“There is no leadership without leadership by example.”
I heard that bit of wisdom from the lips of Captain James Westley Ayers, USMC. But I only remember the quote because of the example he set.
My father said that, “You’re alive as long as they tell stories about you.” Many of us who knew Captain Ayers are still telling stories about him half a century after we experienced his leadership. The big lesson for me was: leaders care for their people.
That’s Marine doctrine. A leader has two jobs. You must accomplish the mission and you must care for the people. But this is more than “leaders eat last.” This is a way of thinking about your responsibility for the people you lead.
One set of Captain Ayers stories revolve around the “meat he couldn’t use.” Our unit had lots of young, married Marines who were living off base, trying to make it on the couple hundred bucks the Marine Corps paid us, and whatever their spouse could bring in. By the middle of the month, it was always hard times. It was time for peanut butter sandwiches and fried baloney for dinner.
And then Captain Ayers would show up at the door. He always asked, “I wonder if you can help me?”
The problem was something like “I’ve got a whole bunch of meat I can’t use, and would you take some off my hands, as a favor?” Sometimes he bought more than he could handle. Sometimes his freezer had broken. Sometimes he bought all that meat for a reunion that got cancelled. Whatever it was, he asked if you would be kind enough to take some meat, say enough for a couple of months of meals, off his hands.
By the time I encountered Captain Ayers, the Marine Corps had drilled into me the idea that a leader‘s goal is to accomplish the mission. Captain Ayers showed me what it means to care for your people. Most of that caring wasn’t dramatic. He encouraged and suggested. He told you the truth.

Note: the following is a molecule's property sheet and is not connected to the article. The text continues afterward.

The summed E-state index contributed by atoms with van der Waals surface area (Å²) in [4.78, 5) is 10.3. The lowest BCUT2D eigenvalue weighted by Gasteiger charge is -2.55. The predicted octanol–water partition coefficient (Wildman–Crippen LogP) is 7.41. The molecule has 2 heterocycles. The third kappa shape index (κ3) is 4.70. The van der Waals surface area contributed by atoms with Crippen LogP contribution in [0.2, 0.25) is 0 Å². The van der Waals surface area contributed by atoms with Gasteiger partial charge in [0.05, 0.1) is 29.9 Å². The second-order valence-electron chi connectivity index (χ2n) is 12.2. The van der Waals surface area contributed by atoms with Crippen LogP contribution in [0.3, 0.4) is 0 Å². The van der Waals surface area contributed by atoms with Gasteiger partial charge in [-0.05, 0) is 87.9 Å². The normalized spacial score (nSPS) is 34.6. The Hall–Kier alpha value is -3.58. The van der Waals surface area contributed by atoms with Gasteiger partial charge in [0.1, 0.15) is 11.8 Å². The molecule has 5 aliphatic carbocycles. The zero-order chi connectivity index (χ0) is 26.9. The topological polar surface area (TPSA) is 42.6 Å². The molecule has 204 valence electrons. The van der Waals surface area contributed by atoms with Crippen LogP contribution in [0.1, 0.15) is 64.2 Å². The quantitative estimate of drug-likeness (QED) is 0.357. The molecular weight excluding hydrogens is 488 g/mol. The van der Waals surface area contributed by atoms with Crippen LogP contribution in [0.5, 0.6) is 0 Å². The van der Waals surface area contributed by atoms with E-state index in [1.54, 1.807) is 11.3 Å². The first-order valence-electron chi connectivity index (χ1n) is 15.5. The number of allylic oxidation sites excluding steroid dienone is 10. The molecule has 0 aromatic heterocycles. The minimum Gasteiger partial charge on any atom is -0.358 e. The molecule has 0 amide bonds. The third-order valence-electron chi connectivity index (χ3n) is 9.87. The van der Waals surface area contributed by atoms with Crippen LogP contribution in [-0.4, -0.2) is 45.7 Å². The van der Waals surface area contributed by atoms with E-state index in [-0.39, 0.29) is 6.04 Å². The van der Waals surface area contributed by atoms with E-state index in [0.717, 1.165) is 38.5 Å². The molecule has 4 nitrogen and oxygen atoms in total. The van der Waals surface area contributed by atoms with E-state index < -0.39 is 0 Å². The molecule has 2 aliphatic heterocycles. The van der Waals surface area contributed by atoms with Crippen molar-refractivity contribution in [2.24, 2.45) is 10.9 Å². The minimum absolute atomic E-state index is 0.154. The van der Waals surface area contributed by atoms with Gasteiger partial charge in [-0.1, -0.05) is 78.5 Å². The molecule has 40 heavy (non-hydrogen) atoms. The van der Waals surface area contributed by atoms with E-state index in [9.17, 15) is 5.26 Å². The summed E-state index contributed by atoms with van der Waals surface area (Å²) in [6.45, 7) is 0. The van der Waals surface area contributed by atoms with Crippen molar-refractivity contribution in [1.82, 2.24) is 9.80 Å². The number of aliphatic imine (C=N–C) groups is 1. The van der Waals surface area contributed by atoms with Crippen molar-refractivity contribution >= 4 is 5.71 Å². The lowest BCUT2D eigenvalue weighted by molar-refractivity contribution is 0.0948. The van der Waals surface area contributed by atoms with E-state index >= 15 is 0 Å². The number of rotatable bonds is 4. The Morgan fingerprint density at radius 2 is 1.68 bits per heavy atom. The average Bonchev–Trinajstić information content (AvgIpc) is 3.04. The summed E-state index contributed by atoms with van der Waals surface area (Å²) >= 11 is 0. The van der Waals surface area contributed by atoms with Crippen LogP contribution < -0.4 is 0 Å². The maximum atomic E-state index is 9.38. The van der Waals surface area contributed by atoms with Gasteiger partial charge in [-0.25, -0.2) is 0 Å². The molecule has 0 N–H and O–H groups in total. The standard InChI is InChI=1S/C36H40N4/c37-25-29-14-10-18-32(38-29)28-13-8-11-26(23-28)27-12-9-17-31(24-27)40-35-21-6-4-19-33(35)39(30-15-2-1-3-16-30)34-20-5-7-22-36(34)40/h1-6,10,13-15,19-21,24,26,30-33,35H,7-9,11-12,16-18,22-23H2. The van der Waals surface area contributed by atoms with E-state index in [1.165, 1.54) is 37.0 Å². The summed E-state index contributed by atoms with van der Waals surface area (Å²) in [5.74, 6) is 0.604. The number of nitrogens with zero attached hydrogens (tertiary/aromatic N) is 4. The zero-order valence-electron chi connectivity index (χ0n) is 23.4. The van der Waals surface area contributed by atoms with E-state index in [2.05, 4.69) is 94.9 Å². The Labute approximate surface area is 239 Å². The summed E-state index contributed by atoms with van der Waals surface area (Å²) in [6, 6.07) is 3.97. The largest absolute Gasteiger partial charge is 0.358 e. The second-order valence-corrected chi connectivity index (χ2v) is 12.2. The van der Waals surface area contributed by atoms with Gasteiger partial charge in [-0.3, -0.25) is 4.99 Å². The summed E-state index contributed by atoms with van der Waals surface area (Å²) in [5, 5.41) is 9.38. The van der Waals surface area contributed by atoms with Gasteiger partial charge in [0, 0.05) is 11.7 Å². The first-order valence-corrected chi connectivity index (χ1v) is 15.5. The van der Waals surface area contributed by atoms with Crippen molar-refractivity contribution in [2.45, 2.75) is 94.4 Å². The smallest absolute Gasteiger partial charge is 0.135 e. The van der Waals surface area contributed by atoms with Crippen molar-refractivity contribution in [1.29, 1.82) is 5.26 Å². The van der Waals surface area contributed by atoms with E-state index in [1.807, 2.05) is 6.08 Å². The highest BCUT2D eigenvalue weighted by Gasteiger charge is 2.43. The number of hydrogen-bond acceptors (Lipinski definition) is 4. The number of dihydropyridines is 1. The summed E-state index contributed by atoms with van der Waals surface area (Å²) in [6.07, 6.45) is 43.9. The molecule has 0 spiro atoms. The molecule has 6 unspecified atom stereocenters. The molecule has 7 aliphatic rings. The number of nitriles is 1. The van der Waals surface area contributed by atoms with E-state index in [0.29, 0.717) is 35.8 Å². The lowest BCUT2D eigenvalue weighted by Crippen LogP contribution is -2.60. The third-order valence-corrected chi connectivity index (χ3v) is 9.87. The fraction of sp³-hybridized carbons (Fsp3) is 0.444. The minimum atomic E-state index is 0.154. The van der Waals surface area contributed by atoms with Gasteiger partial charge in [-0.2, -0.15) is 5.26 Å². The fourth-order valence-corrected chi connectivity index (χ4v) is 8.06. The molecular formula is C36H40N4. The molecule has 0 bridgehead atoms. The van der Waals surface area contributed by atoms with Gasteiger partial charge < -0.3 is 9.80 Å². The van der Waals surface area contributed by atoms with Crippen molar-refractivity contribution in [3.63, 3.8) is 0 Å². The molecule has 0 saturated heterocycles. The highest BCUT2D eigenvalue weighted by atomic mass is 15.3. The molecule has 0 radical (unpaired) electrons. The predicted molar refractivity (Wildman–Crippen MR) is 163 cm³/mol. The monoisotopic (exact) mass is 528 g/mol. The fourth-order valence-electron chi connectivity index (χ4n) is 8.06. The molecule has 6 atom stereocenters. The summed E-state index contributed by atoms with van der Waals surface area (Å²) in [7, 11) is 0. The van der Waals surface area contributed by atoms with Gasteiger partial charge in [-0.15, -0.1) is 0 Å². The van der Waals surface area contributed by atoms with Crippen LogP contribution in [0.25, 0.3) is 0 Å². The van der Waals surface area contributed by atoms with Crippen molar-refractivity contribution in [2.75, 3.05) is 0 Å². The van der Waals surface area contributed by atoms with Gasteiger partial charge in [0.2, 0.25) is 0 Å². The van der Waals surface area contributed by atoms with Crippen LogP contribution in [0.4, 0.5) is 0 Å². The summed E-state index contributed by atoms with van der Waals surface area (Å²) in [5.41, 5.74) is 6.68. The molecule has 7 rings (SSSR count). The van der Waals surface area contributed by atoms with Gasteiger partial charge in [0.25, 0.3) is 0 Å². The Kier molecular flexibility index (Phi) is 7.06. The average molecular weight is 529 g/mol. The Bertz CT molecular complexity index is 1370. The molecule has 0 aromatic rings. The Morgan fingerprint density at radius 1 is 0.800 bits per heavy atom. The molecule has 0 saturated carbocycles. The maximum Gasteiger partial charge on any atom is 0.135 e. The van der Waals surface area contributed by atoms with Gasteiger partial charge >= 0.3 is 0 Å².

I experienced that when I wanted to apply for a program that required his recommendation. He spent a half hour telling me that he wouldn’t do it because I wasn’t ready and explaining why. Then he took another half hour to tell me what I had to do to be ready in a year.
I haven’t always lived up to Captain Ayers’ example, but it’s always been there as a shining standard for me. That’s what leadership by example is all about.
When I got out of the Marines, and started in business, I encountered something very different. I won’t give his name, because I hope he’s reformed since I knew him, I call him “My Worst Boss Ever.”
Worst Boss Ever’s example wasn’t so great. He was selfish, haughty, and mean. He relished catching people doing something wrong and belittling them in public.
Leadership by Example is Like a Superpower
Leadership by example is a superpower. It influences the people you lead and affects the choices they make. Like any superpower, you can use it for good or not.
The people who lead you early in your career have a huge impact on the way you lead. My research in police agencies produced “leadership trees” of good supervisors who had learned their craft working for other good supervisors early in their career.
You’re Going to Set the Example, so Set a Good One
I was fortunate. I experienced Captain Ayers and other effective leaders before I experienced my Worst Boss Ever. When I encountered him, I knew he was a jerk, and how he acted did not model the leader I wanted to become.
You don’t have any choice about setting the example. That’s built into human nature. The only choice you have is whether you will set a good example or a bad one.
There is no leadership without leadership by example. You don’t have a choice about that. Your only choice is whether you will set a good example or a bad one.
More From Wally Bock
In addition to writing the Three Star Leadership blog, Wally Bock is an author, ghostwriter, writing coach and book doctor. In his past lives he has run a small publishing company, been a popular keynote speaker to audiences around the world, and served as a U. S. Marine. He loves good beer, good friends, and good stories.